A recent discussion on a community Slack channel has led to an interesting debate. The discussion centered around the desire for those who are hiring to keep their cards closely held while also needing to offer specifics for those who might be interested in the job. This seems to be a common problem in the startup ecosystem particularly with newcomers.
When looking for a new employee it is important to include some specifics in what the job entails. Otherwise, the job can fall to the wayside, with otherwise qualified applicants failing to even register the opportunity because of the lack of information. With that said, how can a company looking to hire offer enough information to pique the interest of a potential new hire without disclosing too much information?
Depending upon the position, it is important to offer some information. The position in question for this debate was for a CTO/developer that would also be able to take over full leadership of tech aspects of a business. There is little in the description regarding what the actual job would entail.
For this position, and any other, it is necessary to know what the actual specifics are on what is required. For the CTO position, if there were specific platforms or programming languages that are required, that information should be included. Job-specifics can be shielded, but information such as language is not revealing of proprietary or otherwise private information.
There was concern that not even the type of business was included; in looking for a talented leader knowing what the area of operation is would be necessary in order to ensure a good fit. Hiring is a time-intensive, and often expensive, endeavor and a great way to ensure only qualified applications seek out the position is to include what the business is.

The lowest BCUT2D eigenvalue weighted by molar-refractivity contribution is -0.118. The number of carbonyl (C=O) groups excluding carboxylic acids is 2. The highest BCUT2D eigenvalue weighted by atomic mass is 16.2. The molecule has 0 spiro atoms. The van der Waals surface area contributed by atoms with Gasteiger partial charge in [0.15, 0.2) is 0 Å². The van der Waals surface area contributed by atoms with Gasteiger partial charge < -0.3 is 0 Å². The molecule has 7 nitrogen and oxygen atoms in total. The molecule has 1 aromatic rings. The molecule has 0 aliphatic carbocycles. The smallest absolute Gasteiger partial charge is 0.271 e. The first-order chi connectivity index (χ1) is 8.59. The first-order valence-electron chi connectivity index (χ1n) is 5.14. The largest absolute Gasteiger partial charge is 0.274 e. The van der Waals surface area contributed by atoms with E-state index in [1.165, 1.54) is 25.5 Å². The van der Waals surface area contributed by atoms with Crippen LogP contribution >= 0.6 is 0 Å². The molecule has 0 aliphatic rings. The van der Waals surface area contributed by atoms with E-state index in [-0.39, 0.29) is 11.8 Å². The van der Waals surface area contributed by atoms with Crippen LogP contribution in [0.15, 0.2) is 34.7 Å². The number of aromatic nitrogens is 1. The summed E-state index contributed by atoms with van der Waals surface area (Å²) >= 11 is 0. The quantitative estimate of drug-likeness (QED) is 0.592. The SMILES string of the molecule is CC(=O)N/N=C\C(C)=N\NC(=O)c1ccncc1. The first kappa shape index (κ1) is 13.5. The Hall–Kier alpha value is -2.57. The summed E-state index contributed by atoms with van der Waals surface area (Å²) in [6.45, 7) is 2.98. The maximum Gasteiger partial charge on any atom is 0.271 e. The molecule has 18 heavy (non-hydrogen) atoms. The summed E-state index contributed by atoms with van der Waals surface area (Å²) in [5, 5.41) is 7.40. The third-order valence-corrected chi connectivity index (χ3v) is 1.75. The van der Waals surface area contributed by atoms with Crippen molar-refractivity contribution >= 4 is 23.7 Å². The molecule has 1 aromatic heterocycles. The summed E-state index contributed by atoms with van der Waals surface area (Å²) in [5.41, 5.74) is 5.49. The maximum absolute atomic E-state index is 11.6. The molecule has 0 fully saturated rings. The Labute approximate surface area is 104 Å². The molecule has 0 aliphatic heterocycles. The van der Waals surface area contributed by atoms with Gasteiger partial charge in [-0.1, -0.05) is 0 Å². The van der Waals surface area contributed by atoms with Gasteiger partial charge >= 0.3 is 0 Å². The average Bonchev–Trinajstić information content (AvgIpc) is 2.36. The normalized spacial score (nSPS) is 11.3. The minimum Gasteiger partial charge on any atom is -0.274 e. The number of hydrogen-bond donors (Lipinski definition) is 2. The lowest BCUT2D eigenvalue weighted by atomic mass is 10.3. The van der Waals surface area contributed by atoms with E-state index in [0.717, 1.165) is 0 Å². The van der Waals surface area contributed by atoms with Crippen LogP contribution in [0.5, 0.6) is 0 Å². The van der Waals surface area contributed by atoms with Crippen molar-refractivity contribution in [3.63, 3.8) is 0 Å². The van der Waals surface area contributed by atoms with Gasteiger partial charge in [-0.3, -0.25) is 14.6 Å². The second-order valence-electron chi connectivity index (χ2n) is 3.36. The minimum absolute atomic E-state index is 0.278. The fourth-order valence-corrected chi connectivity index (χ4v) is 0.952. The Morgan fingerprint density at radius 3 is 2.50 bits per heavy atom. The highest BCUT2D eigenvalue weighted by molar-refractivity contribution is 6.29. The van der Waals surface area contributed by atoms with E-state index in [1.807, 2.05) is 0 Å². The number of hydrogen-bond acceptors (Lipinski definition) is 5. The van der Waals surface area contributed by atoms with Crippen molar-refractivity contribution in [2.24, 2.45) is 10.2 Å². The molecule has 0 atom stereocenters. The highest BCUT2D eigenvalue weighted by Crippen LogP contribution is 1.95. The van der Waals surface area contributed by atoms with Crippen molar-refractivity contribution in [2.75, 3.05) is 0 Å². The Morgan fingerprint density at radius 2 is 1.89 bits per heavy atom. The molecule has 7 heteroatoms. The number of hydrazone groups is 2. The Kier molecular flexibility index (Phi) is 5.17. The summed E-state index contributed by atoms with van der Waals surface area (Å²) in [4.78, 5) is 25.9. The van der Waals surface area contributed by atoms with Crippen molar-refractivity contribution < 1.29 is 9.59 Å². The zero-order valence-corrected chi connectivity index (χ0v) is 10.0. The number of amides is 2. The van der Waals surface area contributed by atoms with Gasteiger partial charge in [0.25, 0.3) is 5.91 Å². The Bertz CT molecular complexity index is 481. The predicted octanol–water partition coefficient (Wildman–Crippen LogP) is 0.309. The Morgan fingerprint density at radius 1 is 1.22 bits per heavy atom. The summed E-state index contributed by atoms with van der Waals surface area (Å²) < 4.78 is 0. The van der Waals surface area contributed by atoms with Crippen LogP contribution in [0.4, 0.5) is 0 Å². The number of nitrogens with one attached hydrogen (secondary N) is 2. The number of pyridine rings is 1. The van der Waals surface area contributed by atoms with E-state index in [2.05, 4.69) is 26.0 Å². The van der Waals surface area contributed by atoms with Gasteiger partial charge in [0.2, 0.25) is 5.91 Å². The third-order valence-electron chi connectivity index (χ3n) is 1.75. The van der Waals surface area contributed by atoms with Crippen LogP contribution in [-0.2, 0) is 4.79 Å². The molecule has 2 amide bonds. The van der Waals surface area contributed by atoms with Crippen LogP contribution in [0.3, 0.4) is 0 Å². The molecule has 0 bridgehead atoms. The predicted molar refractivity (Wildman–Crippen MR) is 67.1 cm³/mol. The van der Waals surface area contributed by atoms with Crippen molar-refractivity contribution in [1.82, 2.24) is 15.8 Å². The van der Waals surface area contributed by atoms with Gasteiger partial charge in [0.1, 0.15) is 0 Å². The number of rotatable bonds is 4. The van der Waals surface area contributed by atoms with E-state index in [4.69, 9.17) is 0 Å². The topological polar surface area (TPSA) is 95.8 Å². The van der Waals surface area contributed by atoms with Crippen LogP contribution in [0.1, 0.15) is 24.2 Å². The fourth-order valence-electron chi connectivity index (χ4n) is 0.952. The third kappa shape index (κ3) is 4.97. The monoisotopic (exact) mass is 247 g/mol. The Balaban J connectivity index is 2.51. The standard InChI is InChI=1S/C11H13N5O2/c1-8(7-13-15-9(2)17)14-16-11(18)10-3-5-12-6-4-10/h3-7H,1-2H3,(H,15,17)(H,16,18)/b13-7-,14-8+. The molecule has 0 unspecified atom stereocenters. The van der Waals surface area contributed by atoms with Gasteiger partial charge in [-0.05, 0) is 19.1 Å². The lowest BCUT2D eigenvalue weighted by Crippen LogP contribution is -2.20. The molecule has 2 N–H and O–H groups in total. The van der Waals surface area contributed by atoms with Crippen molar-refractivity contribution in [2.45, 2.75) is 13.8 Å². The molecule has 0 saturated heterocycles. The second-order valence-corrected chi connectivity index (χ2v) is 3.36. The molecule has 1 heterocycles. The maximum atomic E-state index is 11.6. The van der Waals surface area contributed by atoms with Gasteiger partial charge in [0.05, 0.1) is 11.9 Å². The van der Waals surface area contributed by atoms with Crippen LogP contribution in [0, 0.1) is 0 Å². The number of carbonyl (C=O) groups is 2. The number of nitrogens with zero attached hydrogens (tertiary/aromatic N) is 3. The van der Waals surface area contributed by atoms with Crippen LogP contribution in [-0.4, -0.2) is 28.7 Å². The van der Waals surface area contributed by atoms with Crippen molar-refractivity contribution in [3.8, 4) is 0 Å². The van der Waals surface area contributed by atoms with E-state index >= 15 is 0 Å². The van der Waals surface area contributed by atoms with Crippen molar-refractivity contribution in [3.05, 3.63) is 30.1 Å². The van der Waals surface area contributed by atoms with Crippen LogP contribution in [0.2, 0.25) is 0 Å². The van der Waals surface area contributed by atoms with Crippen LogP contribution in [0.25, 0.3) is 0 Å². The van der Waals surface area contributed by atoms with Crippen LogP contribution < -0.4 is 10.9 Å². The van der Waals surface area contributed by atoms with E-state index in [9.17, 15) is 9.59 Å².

There seems to be a common misconception among newcomers to the field that specific information would otherwise be detrimental to their search for a qualified candidate. In reality, the opposite is true. Keeping pertinent details out of the call for an open position is ensuring that those who may be qualified never know if they are, and can make a hiring process-which is already challenging-even more so.
There is also the need to communicate effectively, and this means in the call for applications for a position and in sharing that information. There is a need to have a clear understanding of what the organizational needs are, and then having the proper tools to share that knowledge with the public. The poster of the original job listing that sparked this debate shows a disconnect between the ad and the position, with the initial ad not including information that the search is for a co-founder.
The focus on keeping all of the cards close to their chest is then overshadowed by a poorly communicated response to an offer of assistance in creating a better job description that would elicit more responses. For those newcomers looking for employees this is a great lesson in the need to share actual information, and not in vague terms, while also being able to communicate that need effectively and to the right audience.
Otherwise, with such vague requests a dime a dozen, it would be beneficial to take the advice of Brad Bush in this conversation, “don’t be afraid to share your idea,” and to not hide behind NDAs and instead focus on the execution of the idea that many others likely have already had.